These Money-Saving Secrets are Too Much for You to Handle

Besides this one, every other money-saving article is bunk. 

Chances are, you’re not broke because you don’t brown-bag your lunch every day or “not get an eight-dollar latte” every morning. Nor are you left wondering “where did all the money go?” simply because you pay for cable, had overdraft fees, or didn’t use ceiling fans instead of AC. Saving small change won’t change bigger realities of financial peril (or minor inconvenience).


“Look at all the money I saved this week just by cutting out my trips to Chipotle!”

The real money-saving secrets are hard, face-smacking truths that no one is going to bother telling you. Until now:



Delete These Things from Your Résumé Right Now — Part 1

Ah, now here’s where Writing All Wrong might save you a few days in the unemployment line. Or, if you’re an entitled millennial, it’ll spare you a few days of not having the keys to your dad’s Lexus until you find a job. (Just kidding – he’ll talk to someone at his work and have you hired directly into management).

If you’re not fortunate enough to “know a guy or gal” — then you’ll need a sharp résumé to ticket your way into a job interview.


“Great candidate!” — Lord Shredd, The Résumé Annihilator™

But instead of getting that interview ticket punched, it’s your face that will be punched if your résumé contains the following:


Using This One Hashtag Will Make Jesus Cry

I might be the most anti-millennial millennial out there, but I’ll admit: I don’t mind a good #hashtag every now and then.

They’re great for laughs, trends, retweets, social change (lol), and all sorts of pulses on the effluent of social media.


Jesus wept (and it’s all your fault). #sad #lostsheep #sorrow

But there’s one hashtag that needs to die. And fast. You probably use it, and if you do, it makes Jesus cry:


Stop Doing This One Thing and Make Your Fiction Better

Ah, at long last, where we get back to the earthen, dirt-hugged roots of the writing craft.


Copyright Joseph Samuel Priestley & The Harrogate Archaeological Society – Original Image

“Your writing is grinding the gears of my imagination when they are mine alone to turn.” 

Speaking of dirt, there’s plenty of it to find in the fiction writing world, but none more so than this common gaffe, this novice tell, the one thing that many writers need to stop doing to make their fiction better:


Forget Gun Control: We Need “Crazy White People” Control

Never let a tragedy go to waste, right?

In light of (yet again, another) mass shooting, here we meet again at the intractable crossroads of gun control, mental health, and 2nd Amendment rights.

It’s easy enough to outlaw firearms, repossess said firearms from the safe, gun-having havens of America, force criminals to pinkie-promise not to use firearms in future violent misdeeds, liquidate gun manufacturers, and repeal the 2nd Amendment.


Original image at Caffeine Informer

But that’s not getting at the root of [most] mass shootings: the crazy white people. You know the types:

Read on…

Excerpt 2: The Last Travels of Sir Michael Zazu

Another slice off the narrative roast:


Yak at Ledar” by TravelWayOfLife is licensed under CC BY 2.0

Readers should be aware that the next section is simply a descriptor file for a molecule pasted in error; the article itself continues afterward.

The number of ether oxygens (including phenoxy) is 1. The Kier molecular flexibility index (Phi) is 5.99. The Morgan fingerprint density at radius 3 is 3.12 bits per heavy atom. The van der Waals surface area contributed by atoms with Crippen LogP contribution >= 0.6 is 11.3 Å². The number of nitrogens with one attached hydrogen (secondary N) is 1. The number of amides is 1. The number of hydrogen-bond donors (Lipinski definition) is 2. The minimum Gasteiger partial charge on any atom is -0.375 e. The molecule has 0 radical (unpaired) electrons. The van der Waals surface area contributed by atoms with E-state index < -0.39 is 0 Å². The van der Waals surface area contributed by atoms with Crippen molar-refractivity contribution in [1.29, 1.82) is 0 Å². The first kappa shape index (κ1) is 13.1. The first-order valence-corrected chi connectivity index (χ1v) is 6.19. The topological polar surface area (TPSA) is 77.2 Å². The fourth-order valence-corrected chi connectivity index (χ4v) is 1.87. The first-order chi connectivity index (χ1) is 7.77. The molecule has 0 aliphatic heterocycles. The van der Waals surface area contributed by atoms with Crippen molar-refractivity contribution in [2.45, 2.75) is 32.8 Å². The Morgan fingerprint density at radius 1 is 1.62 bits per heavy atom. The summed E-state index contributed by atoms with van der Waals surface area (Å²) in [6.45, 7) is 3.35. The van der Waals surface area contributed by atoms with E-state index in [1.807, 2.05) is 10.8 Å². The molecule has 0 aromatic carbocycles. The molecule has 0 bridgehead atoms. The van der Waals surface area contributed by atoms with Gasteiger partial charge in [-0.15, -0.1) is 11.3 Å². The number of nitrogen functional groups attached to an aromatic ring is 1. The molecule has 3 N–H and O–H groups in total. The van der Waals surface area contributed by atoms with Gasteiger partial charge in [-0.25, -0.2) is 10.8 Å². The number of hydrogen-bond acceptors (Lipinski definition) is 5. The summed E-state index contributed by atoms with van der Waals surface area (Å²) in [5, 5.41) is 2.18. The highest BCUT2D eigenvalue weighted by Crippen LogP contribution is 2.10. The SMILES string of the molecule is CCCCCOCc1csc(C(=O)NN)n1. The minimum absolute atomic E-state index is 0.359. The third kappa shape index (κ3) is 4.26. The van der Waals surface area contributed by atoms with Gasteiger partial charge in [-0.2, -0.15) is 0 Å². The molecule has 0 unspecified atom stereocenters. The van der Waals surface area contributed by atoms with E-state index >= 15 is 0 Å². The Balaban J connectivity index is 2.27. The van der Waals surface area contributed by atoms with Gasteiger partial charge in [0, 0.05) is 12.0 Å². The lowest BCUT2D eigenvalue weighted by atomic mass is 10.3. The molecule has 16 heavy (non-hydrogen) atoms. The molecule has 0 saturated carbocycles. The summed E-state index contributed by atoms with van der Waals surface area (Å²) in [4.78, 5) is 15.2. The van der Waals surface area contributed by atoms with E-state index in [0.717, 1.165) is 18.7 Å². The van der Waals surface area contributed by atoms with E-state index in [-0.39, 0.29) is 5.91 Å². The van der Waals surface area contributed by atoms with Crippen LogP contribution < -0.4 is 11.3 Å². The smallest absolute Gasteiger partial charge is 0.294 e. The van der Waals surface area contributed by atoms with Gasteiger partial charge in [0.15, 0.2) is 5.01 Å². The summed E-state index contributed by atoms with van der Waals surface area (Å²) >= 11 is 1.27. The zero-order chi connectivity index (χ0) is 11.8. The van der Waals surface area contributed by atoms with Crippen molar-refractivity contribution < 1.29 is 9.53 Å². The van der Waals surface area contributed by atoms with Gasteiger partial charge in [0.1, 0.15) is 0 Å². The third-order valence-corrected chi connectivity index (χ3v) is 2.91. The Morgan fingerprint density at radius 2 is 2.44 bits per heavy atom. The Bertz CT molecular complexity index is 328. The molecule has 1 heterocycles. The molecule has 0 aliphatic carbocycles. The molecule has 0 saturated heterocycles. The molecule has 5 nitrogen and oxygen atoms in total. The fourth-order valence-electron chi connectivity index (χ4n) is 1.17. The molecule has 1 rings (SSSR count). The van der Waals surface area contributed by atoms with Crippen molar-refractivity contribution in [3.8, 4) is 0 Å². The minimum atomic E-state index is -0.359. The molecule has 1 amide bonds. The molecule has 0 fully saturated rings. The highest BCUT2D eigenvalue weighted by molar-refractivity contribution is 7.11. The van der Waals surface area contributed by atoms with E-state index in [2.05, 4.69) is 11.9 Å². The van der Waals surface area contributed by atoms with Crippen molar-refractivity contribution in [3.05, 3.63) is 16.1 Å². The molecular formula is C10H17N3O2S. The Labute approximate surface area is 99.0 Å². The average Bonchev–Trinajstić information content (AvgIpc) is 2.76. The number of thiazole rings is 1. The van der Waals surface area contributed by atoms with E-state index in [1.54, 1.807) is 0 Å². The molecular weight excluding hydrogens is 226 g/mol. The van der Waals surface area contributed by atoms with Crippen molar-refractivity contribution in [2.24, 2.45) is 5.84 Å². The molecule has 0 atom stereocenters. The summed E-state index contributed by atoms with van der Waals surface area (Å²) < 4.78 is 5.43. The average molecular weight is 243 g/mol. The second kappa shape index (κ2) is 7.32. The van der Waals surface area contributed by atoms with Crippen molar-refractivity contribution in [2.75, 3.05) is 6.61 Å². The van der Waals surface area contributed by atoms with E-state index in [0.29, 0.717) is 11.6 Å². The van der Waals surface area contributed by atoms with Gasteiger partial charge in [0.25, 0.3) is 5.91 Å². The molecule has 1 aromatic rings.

Thank you Jesus, the hard-working nomads of Engywha uryot’ha, and the sacrifice of one spit-roasted yak. The nomads had done some construction in the center of town, rearranging the tents and tables to accommodate most of the village. Like lines of ants summoned to the hill, we all traced through the sands to the tent cluster, eager to pounce on this festivity. Had to admire their modular prowess, puffing up the “rooftop” and seamlessly linking their tents. They must have given their interior decorators some purpose, evidenced by the descendent aubergine fabrics, torch illuminated, resplendent ceiling accouterment.

We gathered around low tables, not much more than darkened sheets of wood upon brick. Not much used, easy to stow and re-use. Can’t just peel off the yak and eat it on the spot. Could still smell it lurking in the air, the aromas having come to rest in our new hall. I try my best to immerse myself when given the chance, but I didn’t try that hard here. Found Clean and other fast friends in a matter of moments. I bowed out of courtesy, ready to capitalize on desires long accumulating in interest here.

“You looking quite happy, Sir Michael,” noted Clean.

“Looking forward to the feast you all put on. Great timing for my arrival, right?”

“Quite,” he added. “They’re serving.”

I snapped my gaze toward whatever activity began at a nearby table. Two husky nomads set down a heavy red chest on a table. Kids, being kids and all, squeezed in through the cracks, barging in between the seated adults. You’d think they wouldn’t take to grown-up food. Prayed within that they honored guests, travel writers, and elders first. In that order.

“What’s in the box?”


How to React to Unsolicited Parenting Advice (Without Exploding!)

In my previous post, I discussed people giving parenting advice. But those lessons aren’t learned overnight.

In the meantime, you might have to endure such gems as:

“Only ten pounds at four weeks? You should start feeding her cereal.”

“I don’t see what all the fuss is about — if your newborn can sleep at night on his stomach, let him!”

“Back in my day, [insert any comment whatsoever here].”

“But where am I supposed to find castor oil?”

If I had a nickel for each time I heard things like that, I’d have a lot of nickels. But since that’s not how any of this works, here are some helpful ways to cope with unsolicited parenting advice: